Just my .02. I never had a problem with a dog furniture guarding. I had Chuli on one occassion growl at me when I tried to take a super tasty bone from her when she had never had such a bone before. She thought she had died and gone to heaven. So, I realized that I had to give her something like Porterhouse steak if I were going to give her such a bone again. Or I'd have to work up the hierarchy of valuable items. But since she didn't have an issue with anything else and it was just this one time, I opted to not go through all that training and just give her a hunk of meat in trade. She's never done it again. She had a bully stick just now and all the flavor looked to be out of it. I had just opened a can of sardines. I took her bully stick from her....(no problem) and drizzled a little of the oil the sardines were in on it and gave it right back to her. LOL. Did I stop letting her on the couch because she resource guarded that bone that one time? No. She loves it when I'm on the couch with her...always has. She could be resource guarding a juicy bone every day and still never want me to stay away from the couch. I'm her pillow. She can't wait for me to join her on the couch. The two are unconnected.

    Maxi...I know you already know all this. I'm just rambling. In fact, I'm going to pm you.
     
  15. mrose_s

    mrose_s BusterLove

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    All our dogs have resourced guarded as puppies until taught otherwise. Buster we got before I knew better, he growled and snarled at me the first time I tried to take food off him and I whopped him on the backside and took it. I wouldn't handle it the same way again but it didn't have any really adverse affects on him really, he's always been funny with people and his food, it took him probably till 12 months old before we could even be wihtin 5 metres of him without him dropping his food and leaving.

    Quinn I've done a lot of work with since the day I bought her home, all her initial meals were hand fed and when I started feeding from a bowl I'd often walk over and drop some food in, give her a pat and leave. I want her to relise my hand nearher face doesn't always mean I want her food. I've had times I've had to push her away from stealing the cat food and things and other than one growl in the first wek she doesn't do anything more than move away.
     
  16. Doberluv

    Doberluv Active Member

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    I've never had a puppy that resource guarded. But I'd often sit down with the pup and hold the bowl on my lap or feed by hand, taking the food from the bowl and sticking in some extra goodies too. I didn't do that entirely for the benefit of getting puppy use to my presence and handling of his stuff or to stave off resource guarding. But also, simply because puppies are so cute and I just flat out enjoyed sitting next to them when they ate, watching them enjoy their food....at least for lots of meals. And they'd get very comfortable and use to having someone around their food or putting special treats in there for them.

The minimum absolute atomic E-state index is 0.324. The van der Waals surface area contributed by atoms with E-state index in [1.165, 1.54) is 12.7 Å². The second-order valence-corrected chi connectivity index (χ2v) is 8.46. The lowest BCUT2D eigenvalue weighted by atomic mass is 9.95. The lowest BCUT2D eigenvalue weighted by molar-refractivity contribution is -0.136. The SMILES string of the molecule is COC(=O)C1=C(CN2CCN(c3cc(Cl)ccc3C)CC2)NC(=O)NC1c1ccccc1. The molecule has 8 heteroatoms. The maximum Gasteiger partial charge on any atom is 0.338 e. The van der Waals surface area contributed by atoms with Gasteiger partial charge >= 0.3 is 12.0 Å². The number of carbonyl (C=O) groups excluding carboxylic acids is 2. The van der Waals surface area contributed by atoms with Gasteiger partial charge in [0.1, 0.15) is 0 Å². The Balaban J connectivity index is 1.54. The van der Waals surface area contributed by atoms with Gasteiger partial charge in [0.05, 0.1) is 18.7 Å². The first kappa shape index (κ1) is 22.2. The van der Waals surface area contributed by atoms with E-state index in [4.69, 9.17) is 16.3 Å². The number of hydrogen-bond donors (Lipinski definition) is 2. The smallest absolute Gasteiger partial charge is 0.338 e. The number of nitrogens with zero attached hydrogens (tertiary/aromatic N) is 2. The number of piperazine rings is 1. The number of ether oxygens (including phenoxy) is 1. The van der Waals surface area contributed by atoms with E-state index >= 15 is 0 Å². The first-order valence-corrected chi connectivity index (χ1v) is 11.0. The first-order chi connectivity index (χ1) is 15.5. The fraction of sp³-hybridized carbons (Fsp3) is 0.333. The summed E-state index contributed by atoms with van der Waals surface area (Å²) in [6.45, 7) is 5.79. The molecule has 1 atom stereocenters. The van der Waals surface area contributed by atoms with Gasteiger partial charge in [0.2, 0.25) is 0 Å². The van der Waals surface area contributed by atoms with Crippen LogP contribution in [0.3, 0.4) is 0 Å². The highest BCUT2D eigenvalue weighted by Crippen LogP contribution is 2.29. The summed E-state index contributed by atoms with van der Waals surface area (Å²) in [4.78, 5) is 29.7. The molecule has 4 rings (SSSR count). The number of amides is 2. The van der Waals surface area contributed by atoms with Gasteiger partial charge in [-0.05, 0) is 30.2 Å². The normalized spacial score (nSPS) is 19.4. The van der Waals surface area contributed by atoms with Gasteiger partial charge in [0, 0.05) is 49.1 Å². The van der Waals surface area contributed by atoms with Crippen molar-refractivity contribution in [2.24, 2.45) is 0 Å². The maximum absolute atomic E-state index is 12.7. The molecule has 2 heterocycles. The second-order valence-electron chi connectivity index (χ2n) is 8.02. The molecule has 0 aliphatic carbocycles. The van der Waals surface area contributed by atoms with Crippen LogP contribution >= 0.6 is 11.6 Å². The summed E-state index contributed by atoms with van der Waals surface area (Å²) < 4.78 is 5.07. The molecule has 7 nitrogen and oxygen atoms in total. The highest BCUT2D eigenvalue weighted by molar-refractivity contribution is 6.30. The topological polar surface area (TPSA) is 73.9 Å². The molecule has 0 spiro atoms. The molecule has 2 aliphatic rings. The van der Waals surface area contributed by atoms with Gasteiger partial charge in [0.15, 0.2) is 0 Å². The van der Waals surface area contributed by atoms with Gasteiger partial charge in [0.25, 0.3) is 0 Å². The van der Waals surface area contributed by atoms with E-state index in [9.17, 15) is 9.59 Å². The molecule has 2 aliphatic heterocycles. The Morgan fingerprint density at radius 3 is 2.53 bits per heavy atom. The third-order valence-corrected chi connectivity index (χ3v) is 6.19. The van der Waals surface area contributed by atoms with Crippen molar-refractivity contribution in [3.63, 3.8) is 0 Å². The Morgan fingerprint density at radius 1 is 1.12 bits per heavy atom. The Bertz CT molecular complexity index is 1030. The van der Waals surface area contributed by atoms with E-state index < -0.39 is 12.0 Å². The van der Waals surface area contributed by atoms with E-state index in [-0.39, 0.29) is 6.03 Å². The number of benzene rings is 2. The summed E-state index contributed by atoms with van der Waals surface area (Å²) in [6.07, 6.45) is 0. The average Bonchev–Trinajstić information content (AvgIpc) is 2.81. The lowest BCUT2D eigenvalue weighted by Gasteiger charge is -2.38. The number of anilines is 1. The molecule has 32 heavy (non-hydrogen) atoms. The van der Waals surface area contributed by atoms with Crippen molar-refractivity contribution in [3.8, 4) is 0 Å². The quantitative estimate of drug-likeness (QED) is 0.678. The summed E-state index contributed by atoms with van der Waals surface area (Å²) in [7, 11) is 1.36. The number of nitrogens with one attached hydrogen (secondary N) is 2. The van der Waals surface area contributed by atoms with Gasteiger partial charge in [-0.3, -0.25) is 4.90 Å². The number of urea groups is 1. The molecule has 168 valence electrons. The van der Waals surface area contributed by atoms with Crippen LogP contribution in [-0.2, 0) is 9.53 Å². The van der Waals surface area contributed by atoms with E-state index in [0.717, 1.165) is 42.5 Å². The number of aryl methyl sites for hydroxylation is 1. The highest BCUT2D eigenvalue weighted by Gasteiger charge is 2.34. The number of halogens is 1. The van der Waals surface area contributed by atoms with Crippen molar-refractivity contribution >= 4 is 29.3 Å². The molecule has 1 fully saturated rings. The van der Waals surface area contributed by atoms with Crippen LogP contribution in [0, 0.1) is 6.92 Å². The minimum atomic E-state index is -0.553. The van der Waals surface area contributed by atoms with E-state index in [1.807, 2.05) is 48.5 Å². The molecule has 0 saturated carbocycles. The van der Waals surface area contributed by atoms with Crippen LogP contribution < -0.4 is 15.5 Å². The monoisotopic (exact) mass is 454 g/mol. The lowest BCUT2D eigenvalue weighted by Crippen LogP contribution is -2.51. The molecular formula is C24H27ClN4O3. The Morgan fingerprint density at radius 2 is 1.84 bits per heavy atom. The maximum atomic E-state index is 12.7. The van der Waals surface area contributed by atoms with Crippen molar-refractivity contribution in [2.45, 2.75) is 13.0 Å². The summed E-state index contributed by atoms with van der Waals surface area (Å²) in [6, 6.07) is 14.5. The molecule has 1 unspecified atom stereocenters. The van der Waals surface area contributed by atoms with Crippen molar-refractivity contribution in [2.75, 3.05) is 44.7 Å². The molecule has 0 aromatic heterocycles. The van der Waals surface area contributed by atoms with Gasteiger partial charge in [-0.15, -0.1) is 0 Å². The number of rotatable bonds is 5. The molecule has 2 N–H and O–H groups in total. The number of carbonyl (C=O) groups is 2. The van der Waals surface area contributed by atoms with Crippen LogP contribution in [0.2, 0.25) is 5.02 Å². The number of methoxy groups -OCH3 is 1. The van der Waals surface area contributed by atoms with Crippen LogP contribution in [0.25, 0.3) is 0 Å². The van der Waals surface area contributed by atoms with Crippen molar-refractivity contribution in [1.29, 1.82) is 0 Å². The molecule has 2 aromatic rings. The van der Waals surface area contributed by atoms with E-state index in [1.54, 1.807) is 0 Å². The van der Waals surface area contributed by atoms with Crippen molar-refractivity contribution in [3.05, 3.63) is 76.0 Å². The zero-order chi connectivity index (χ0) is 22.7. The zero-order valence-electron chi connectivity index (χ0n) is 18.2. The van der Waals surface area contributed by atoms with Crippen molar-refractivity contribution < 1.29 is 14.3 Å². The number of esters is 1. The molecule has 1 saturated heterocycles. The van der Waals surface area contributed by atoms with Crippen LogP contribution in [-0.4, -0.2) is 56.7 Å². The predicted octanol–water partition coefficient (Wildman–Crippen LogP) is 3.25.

17. Maxy24

    Maxy24 Active Member

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    Thanks everybody, great advice. He didn't guard the food bowl before I left, or his bully sticks or toys but he tried really hard to grab it back when you took it away but I think that's to be expected. I will tell them to do some food bowl maintenence just for the heck of it, I think it'll be easy enough for them to drop some of the left overmeat from dinner into his bowl as he eats. he's guarded the higher value stuff like things he's "stolen" because they are brandy new and he really likes them when they are new. I actually think the biting when he wants you to let go of him when he wants to get to something is worse, like he did qwhen I took him away for Phoebe. He did the same thing when I was holding him at the bottom of the stairs before bed. I had him on the ground and mom was going up the steps to go to bed, I was gonna let him go up after her because I didn't want him to trip her or him to get stepped on. RIGHT before she got to the top he started biting super hard (he likes to go to bed and he hates when someone leaves him so he was super frustrated). Now that I think of it I could use it as a great training tool for self control, holding him back as someone goes up a certain amount, giving treats for every few steps they go, then letting him up. Later adding in a sit or down. See I know what I'd do, but I'm not there. Maybe they'd do it though, mom told me she's been practicing with the clicker (which is mildly concerning as I never told her how to use it lol).